Peaceful co-existence with genomic parasites

A new mechanism to control the activity of transposable elements

February 14, 2024

Transposable elements are mobile genetic elements that can relocate within the genome and disrupt the normal function of genes, but are at the same time a source of evolutionary diversity. The lab of Tugce Aktas at the Max Planck Institute for Molecular Genetics in Berlin has identified a novel pathway that keeps the activity of transposons in somatic cells in check after they have been transcribed.

Over the course of evolution, the genomes of many organisms have become cluttered with ancient genetic remnants from evolution or parts of retroviruses that inserted their genetic code millions of years ago. Nearly half of the human genome consists of these transposable elements, or transposons. And our genome has not stopped evolving. More like a work-in-progress document than static code, it is constantly changing its structure and sometimes even its content.

Transposable elements can “jump” between and within genes, often by encoding proteins that facilitate their movement and by hijacking the cell's transcription machinery. This obviously poses a threat by introducing mutations, but it is also a source of potentially beneficial variation in genes, offering potential for evolution and adaptation to environmental changes.

A fragile balance

Because transposons are both a curse and a blessing, organisms and transposable elements maintain a fragile balance for their continued coexistence. In the germline, where mutations can be passed on to offspring, systems are known to keep transposons transcriptionally silent and prevent their excessive activity.

“In somatic cells, transposons have been understudied because they cannot be inherited and their mobility is much more restricted,” says group leader Tugce Aktas. “However, the fact that they are less mobile and studies linking their activity to disease suggest that there must be mechanisms that keep them in check. In our study, we have now discovered an evolutionarily conserved pathway that uses the RNA processing machinery to limit the negative effects of transposable elements.”

A new layer of defense

Before transcribed mRNA can be used to make proteins, premature mRNA must be cleared of introns in a process known as splicing. Unlike exons, these elements do not code for amino acids. Transposons share an evolutionary history with introns, and about 65% of human transposons are intronic. However, when they accidently end up within genes, they can alter gene expression and RNA processing, becoming “exonized” and thus part of a mature mRNA strand.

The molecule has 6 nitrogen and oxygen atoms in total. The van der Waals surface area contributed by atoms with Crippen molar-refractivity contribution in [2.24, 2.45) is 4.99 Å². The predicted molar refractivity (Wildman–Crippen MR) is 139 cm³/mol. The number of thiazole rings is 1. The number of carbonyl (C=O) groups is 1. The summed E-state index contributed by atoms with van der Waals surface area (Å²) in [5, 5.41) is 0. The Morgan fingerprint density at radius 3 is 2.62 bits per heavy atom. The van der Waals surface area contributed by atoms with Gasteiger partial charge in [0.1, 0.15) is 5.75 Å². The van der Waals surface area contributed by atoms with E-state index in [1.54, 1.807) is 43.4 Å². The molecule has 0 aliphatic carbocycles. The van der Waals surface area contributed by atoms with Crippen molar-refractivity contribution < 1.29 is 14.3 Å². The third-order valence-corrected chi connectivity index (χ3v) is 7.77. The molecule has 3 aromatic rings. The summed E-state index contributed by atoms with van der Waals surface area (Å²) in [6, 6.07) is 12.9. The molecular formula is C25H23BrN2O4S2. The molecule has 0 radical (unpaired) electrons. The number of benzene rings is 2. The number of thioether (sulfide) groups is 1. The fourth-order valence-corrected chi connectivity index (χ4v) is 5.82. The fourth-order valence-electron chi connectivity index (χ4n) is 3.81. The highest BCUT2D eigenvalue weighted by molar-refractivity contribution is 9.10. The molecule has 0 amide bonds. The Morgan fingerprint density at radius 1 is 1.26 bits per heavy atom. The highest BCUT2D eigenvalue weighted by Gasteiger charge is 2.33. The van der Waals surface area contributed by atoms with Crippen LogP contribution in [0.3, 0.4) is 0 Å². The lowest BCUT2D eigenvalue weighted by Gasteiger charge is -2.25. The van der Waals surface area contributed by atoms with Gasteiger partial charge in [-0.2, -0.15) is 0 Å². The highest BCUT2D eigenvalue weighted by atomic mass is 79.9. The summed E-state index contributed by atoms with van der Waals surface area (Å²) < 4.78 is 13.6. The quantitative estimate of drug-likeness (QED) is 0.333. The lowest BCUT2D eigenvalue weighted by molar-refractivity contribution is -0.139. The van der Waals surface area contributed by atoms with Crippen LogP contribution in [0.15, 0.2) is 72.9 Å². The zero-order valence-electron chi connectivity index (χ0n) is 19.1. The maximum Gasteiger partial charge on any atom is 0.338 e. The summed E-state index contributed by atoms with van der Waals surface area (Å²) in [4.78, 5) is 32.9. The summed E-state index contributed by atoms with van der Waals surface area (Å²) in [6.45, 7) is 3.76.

The scientists focused their research on L1, a common transposable element in the human genome, and tested its interactions with a group of proteins known to play important roles in splicing. They discovered that three so called scaffold attachment factor B (SAFB) proteins binds specific sequences in these transposons. “When we removed the proteins, these bound parts were spliced in and became part of mature mRNA molecules,” explains postdoctoral researcher Petar Glazar, one of the study's first authors. Thus, SAFB proteins effectively prevent the movement of L1 elements by sequestering their RNA products in the nucleus, where they are later degraded. “Most known mechanisms focus on transcriptional silencing of transposons,” says postdoctoral researcher Ibrahim Avsar Ilik, co-first author of the study, adding. “Our work uncovers a new level of regulation of transposons at the post-transcriptional level. This is a striking discovery because it shows how an existing cellular pathway is repurposed to fight transposons, illustrating the evolutionary arms race between transposons and our genome.”

Potential physiological relevance

The scientist's data show that the process is conserved and that the same families of proteins perform similar tasks in mice, flies and humans. The lab now aims to further characterize SAFB proteins, whose RNA-binding capabilities have been largely ignored. At the physiological level, transposon activity in somatic cells has been linked to processes such as tissue and neuron formation, as well as disease.

SAFB proteins are also an important component of nuclear stress bodies, enigmatic cellular structures that form under stress. “Our goal now is to establish a collaboration with other experts to understand the biochemical and structural properties of SAFB proteins and their physiological relevance in tissues, especially in the brain,” concludes Tugce Aktas.

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